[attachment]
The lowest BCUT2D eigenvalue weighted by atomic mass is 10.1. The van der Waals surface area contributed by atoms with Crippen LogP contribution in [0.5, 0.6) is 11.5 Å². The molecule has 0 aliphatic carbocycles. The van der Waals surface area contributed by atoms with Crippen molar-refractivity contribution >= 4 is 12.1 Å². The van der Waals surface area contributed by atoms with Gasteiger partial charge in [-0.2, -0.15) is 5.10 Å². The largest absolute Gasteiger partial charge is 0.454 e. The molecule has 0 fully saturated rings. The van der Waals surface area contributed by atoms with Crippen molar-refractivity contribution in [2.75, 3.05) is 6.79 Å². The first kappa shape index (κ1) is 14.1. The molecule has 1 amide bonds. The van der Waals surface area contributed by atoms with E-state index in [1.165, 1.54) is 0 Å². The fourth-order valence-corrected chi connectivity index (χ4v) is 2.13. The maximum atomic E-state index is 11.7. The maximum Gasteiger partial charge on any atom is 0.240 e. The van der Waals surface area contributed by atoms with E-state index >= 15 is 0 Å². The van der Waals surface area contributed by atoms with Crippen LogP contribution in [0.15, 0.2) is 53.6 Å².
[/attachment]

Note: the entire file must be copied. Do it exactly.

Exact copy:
The lowest BCUT2D eigenvalue weighted by atomic mass is 10.1. The van der Waals surface area contributed by atoms with Crippen LogP contribution in [0.5, 0.6) is 11.5 Å². The molecule has 0 aliphatic carbocycles. The van der Waals surface area contributed by atoms with Crippen molar-refractivity contribution >= 4 is 12.1 Å². The van der Waals surface area contributed by atoms with Gasteiger partial charge in [-0.2, -0.15) is 5.10 Å². The largest absolute Gasteiger partial charge is 0.454 e. The molecule has 0 fully saturated rings. The van der Waals surface area contributed by atoms with Crippen molar-refractivity contribution in [2.75, 3.05) is 6.79 Å². The first kappa shape index (κ1) is 14.1. The molecule has 1 amide bonds. The van der Waals surface area contributed by atoms with E-state index in [1.165, 1.54) is 0 Å². The fourth-order valence-corrected chi connectivity index (χ4v) is 2.13. The maximum atomic E-state index is 11.7. The maximum Gasteiger partial charge on any atom is 0.240 e. The van der Waals surface area contributed by atoms with E-state index >= 15 is 0 Å². The van der Waals surface area contributed by atoms with Crippen LogP contribution in [0.15, 0.2) is 53.6 Å².